Rodrigues is an an eclectic and idyllic island. It’s about 350 miles east of Mauritius and has equal parts African and French influence. It has a creole feeling that is reminiscent of New Orleans.
After a long and intense passage, the first thing we did was let off some steam with a few beers. We actually ended up drinking a few beers for our first 2 full days in Rodrigues and making some new friends along the way.
The population of the whole island is only 40,000 and we anchored in Port Mathurin, the only real town in Rodrigues. It’s an early rising place and the streets are bustling by 8am. Each corner intersection has a police officer wearing a very proper uniform and hat hand directing traffic. There is a good mix of pedestrian, car, and motorcycle traffic.
There’s one bakery in town and it pumps out fresh baguettes every morning for 5.7 rupees each (about $.16). There are around a dozen or so ‘snack shops’ that sell sandwiches with things like spiced chicken, liver and onions, sautéed porn, and curried fish inside of the baguettes. There’s also a couple shops that make fresh pizzas. We ate a lot of pizzas.
It’s the type of place where you make friends by just walking down the street. We made one such friend after breakfast one day, a gentleman named Louis. Louis is originally from Mauritius but lived in Seattle for 30 yeas, and all his children still live in the US. He owns a crafts shop in Rodrigues selling handmade goods to tourists. We told Louis about our boat troubles on the way over and about how were were going to have to fly to Mauritius to have new tangs made because we had read online that there is not machine shop on Rodrigues. He told us that he knew and exceptional machinist and who he introduced us to the following morning.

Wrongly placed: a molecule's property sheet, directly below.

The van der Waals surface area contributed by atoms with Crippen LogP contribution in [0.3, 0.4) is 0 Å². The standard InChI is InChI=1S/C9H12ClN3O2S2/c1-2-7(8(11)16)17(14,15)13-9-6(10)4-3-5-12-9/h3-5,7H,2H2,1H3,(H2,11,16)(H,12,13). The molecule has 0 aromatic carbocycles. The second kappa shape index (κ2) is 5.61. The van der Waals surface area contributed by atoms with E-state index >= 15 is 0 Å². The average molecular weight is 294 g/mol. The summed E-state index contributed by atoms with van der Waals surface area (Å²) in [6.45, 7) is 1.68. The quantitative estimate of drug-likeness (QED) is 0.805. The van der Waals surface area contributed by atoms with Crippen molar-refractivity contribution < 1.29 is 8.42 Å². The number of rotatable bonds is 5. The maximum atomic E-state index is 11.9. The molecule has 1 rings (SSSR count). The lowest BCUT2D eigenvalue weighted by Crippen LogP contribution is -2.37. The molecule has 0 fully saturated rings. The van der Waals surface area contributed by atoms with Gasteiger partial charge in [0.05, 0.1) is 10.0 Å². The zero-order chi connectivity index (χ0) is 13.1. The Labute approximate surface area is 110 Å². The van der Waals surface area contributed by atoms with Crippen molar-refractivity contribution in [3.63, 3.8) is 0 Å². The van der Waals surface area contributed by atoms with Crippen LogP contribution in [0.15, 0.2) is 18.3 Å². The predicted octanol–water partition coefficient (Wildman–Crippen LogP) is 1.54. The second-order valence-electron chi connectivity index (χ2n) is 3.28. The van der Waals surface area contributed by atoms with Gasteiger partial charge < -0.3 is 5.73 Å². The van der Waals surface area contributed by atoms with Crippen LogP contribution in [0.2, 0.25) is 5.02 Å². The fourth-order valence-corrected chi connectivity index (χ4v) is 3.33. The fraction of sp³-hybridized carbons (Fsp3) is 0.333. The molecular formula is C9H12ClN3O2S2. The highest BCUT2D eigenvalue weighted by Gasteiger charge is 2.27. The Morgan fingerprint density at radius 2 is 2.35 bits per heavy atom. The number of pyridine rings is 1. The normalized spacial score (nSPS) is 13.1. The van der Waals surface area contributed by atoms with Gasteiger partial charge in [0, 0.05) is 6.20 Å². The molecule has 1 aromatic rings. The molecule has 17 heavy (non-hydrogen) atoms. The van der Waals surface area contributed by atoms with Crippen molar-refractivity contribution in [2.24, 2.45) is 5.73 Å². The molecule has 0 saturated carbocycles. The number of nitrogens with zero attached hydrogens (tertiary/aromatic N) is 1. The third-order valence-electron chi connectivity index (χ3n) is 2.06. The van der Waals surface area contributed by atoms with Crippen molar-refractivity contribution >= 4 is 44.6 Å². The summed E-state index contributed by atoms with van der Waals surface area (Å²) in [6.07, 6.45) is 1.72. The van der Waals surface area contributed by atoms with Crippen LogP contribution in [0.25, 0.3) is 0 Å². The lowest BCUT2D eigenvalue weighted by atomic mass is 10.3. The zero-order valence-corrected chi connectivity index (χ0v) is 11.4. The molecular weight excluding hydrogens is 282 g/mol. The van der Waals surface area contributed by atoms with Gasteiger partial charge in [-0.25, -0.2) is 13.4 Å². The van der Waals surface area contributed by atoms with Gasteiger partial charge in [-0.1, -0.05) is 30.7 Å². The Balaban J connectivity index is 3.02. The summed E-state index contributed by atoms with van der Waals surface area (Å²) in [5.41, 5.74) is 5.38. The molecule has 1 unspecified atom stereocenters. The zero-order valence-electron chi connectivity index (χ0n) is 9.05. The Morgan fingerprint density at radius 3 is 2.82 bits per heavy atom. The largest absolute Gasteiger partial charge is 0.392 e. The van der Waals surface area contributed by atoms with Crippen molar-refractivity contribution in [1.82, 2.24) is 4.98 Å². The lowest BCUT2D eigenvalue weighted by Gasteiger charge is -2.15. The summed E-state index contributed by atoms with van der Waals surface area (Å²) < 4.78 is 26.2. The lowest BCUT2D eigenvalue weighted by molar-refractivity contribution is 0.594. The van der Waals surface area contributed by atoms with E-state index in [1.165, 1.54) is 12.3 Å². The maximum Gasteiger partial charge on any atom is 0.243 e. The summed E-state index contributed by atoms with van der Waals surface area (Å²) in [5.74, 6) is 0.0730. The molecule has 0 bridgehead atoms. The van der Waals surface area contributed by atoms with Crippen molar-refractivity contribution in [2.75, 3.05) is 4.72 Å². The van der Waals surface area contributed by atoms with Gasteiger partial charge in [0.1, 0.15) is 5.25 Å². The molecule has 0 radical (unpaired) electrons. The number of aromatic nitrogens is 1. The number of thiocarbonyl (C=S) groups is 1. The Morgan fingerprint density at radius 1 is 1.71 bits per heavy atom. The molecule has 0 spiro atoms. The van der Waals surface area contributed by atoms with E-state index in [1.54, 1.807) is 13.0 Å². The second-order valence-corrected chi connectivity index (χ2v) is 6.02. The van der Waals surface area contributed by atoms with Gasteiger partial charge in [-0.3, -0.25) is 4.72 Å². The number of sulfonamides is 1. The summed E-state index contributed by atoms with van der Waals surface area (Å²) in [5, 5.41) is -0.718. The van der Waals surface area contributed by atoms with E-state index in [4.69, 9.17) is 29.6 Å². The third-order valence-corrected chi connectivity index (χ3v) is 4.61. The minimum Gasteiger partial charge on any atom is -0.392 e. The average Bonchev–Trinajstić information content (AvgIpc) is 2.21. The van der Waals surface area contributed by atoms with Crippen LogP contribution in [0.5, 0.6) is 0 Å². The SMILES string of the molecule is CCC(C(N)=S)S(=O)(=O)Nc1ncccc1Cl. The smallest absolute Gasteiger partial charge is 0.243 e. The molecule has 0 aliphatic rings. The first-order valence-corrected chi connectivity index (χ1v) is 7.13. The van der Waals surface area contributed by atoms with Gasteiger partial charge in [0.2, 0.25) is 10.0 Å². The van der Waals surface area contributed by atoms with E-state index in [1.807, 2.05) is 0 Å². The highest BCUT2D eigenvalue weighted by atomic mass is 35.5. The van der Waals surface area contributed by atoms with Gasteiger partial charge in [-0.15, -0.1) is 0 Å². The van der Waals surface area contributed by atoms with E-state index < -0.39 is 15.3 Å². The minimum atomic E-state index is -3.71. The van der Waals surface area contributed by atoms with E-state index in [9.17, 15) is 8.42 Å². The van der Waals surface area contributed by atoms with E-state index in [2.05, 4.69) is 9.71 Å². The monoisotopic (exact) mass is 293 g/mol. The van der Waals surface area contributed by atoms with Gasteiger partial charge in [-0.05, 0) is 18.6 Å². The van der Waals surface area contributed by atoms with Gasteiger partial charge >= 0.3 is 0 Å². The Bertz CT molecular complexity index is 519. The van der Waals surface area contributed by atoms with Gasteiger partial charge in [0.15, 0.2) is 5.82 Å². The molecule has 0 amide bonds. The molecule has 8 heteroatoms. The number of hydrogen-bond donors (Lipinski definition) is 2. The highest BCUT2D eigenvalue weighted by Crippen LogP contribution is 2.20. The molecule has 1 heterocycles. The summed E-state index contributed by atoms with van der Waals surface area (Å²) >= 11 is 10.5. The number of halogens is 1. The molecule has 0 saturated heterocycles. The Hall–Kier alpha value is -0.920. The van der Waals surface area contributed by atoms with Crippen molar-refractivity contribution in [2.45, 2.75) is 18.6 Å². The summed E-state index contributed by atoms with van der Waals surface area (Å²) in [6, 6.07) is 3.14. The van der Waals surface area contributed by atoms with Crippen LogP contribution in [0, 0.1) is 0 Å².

A couple days later we had new tangs in our hands and we installed them on the boat later that same afternoon. We still had repairs that would need to be done in Mauritius but everything else could wait until after we sailed there.
The people of Rodrigues don’t drink much, but there was one establishment in town where the locals who enjoy beer and rum congregate, and that’s the pork shop. It’s owned by a first generation Chinese-Mauritian and in addition to the booze also serves a variety of Chinese style pork. The clientele is strictly male, a bit rough, and very lively. We spent a lot of time here.
One night we made friends with the Filipino crew of a container ship that was delivering supplies from Mauritius. They invited us back to their ship to party. I thought there would be some sort of rules about bringing random people back to this huge ship but no one seemed to mind. The guys were awesome and the ship had plenty of beer and a karaoke machine.
The interior of the island is very hilly and provides amazing views of the surrounding lagoon and reef. I rented a motorbike and spent a couple of days exploring.
There are several small restaurants and inns nestled in the mountains, and I spent my only night off the the boat at one called Chez Jeanette. We had an aperitif of rum punch and corn fritters, then served ourselves from a buffet before eating around a communal table on the veranda. We had gratin, sausages, stewed chicken, spicy octopus, sautéed squash, rice, beans and salad. It was the best meal I’ve had in a long time.
After about 9 days on Rodrigues we’d recovered from the passage and got the boat back in working order. Early on the morning of 9/30 we set sail for Mauritius along with our two new French crew, Remy and Eduard.